Martín Palermo's El TitanTo categorize him would have been injustice as to all the things he did despite his limitations.  Many said he didn’t have many of the tools to be a world-class goalscorer; but those odds were overcome quite easily in the eyes of many people.  Martín Palermo is amongst the football Gods in Argentine football.

Yet through all of that,  it was his vulnerability and flaws as a player that made him even more captivating to appreciate throughout his record-breaking career.  His numbers, his mystique and his multiple comebacks made him Boca Juniors all-time leading scorer.

His life, many have said, is worthy of a Hollywood movie. Anyone to have been able to write a script like the one that his career and life have offered would be questioned as to the use of psychadelic recreational drugs in the process.

In Martín Palermo’s autobiography, El Titán Del Gol Y La Vida (The Titan Of Goals and Life) Palermo, which has broken records for sales in Argentina so far, candidly talks about all of his highest highs and his lowest lows. Here we see Martín being able to step away from the moments that were marked his life and be able to reflect upon them as well as his reactions.

The voice was very much like the older and wiser Martín stepping in and out of certain instances in his life were he would reflect and admit to his mistakes but then also admit that there were lessons to be learned from those particular moments such as dressing in drag and even some of the celebrations he had after scoring many of his goals. Even to a certain point, the 100th goal of his career would also fall into that category as he had torn his ACL a few minutes before that, thus, aggravating the injury even more.

Of course, he did remind himself of certain players such as former Villarreal teammate Victor.  He mentioned at one point in the book that “he never let go of the ball” and he would “send a cross my way once every three games.”  Where he was most poignant was when he pointed out certain instances during his time at Boca where his once positive relationship with Juan Román Riquelme eroded into what it has become today.

Just like any other autobiography, he let out some interesting nuggets such as how hard a negotiator Mauricio Macri was when he was looking to make his return to Boca.  He was well aware that Macri was like that in an effort to protect the club’s money.  He also lashed out at former coach Jorge Benítez for the attitude he had after being sacked and the way he treated one of his strength and fitness coaches more out of jealousy than out of camaraderie.

He was such a unique character in the football landscape.  Carlos Bianchi once said about Palermo, “His detractors fed him and his injuries helped him tap into his reserve morale.”.  Of course the injuries he suffered throughout his career would have ended or at least hampered his career.  Many considered him a warrior that rose from the ashes several times over and continued to battle.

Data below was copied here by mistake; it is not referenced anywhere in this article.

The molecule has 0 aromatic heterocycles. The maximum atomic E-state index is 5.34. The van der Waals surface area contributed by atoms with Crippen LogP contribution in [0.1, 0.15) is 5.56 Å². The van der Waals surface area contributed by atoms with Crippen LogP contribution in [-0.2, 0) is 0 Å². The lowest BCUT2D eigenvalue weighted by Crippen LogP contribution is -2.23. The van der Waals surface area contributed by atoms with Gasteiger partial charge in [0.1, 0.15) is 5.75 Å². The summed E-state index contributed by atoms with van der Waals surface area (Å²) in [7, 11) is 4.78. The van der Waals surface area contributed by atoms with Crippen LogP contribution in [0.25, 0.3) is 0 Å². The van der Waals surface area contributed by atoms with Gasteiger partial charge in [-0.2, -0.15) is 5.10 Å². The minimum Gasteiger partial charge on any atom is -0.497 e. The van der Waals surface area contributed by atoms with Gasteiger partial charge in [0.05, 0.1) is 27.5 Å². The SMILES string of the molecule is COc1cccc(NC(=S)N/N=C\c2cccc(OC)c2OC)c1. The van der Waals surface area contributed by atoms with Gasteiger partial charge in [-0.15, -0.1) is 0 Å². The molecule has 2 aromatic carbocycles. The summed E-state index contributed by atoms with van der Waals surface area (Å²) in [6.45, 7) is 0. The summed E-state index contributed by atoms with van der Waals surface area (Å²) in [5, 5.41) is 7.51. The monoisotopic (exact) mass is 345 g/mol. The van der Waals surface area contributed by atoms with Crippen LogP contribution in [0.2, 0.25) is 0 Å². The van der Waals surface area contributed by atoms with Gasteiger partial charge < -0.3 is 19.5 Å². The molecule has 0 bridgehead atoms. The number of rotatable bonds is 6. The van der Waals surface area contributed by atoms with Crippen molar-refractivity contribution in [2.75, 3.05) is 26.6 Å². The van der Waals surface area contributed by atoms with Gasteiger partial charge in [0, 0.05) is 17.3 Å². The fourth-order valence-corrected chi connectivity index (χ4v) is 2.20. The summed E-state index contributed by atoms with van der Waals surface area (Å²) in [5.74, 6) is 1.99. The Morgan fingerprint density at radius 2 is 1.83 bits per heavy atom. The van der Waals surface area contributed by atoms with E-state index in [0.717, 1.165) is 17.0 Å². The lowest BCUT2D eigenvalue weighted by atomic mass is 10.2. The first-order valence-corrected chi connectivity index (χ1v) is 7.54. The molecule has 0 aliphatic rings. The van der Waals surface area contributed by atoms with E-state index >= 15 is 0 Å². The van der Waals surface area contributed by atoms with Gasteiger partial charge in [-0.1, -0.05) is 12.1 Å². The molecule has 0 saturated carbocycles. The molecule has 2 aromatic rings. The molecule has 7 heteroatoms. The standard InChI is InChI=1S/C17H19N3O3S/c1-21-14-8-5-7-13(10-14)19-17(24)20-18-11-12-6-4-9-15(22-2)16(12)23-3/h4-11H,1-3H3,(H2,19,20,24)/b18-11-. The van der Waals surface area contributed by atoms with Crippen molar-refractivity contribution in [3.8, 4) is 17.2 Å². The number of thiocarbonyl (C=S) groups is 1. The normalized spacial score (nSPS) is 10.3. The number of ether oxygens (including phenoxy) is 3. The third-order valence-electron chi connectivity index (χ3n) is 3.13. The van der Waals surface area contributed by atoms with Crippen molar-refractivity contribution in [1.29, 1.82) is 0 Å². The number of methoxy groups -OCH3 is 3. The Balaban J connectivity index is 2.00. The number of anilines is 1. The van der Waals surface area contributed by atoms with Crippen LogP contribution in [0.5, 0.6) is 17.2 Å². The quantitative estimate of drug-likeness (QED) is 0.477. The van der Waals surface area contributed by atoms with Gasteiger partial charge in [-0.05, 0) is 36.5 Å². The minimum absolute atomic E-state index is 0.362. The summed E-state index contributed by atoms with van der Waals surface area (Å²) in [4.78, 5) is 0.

There were moments that were pure Hollywood in Palermo’s career.  The first one was after he recovered from his first serious injury and would return in a Copa Libertadores quarterfinal matchup against River Plate.  The moment I remembered most though was that second goal against Greece.   Those were the ones where you felt the emotion just fly out of the pages.

When Peru scored the 1-1 I thought we were done.  At that moment I forgot about Palermo.  I can say that there was another miracle by St. Palermo tonight.  My goals were normal.  He just touches the ball once and, he makes you smile even in the most complicated of times. When people chant, “Put in Palermo, motherfucker,” it’s all fine.  Tota will not be upset because she knows that if I bring in Palermo, he will save us                                                      - Diego Maradona after win against Peru

Palermo also talked about how he experienced hurricane preparations during his first international match upon his return.  Boca Played Peruvian side Cienciano in Ft. Lauderdale back in 2004 with the Recopa on the line.  At the same time South Florida natives were preparing for Hurricane Frances to make landfall. That would not occur and the match would be played.  In the end, it would be the Copa Sudamericana champs that would beat the Xeneize in penalty kicks at Lockhart Stadium that year.

More importantly, he explained that his body could not take another preseason- especially his right knee.  This was the reason he did not regret his retirement, even though Boca would win the league title the following semester.

Overall, Palermo’s book was a very interesting view of the life and times of a player that marked an era in Argentine football.  His records might never be shattered, but one thing is for sure, his legacy is well etched in Boca and Estudiantes lore. His goals not only gave color to the game, they also were able to make believers out of skeptics. It is a very entertaining book with some of his most memorable moments as well as some intimate situations where you gain an appreciation for the man.

For fans there are quotes scattered all throughout talking about him as a player, a teammate and a person.  There is also an appendix where several of his records are broken down in detail. The book a must read for fans of the Beautiful Game about one of its most colorful characters. Most importantly he told a story in simple terms.  Martín was able to tell his story his way and that was what made reading this book so enjoyable. That is a major compliment to Miguel Bossio who wrote the book alongside Palermo.

Unfortunately there are no copies in English as of right now, that should be changing in the near future, we will keep you informed about this. Right now copies can be bought in Spanish either in paperback or as an ebook.


 

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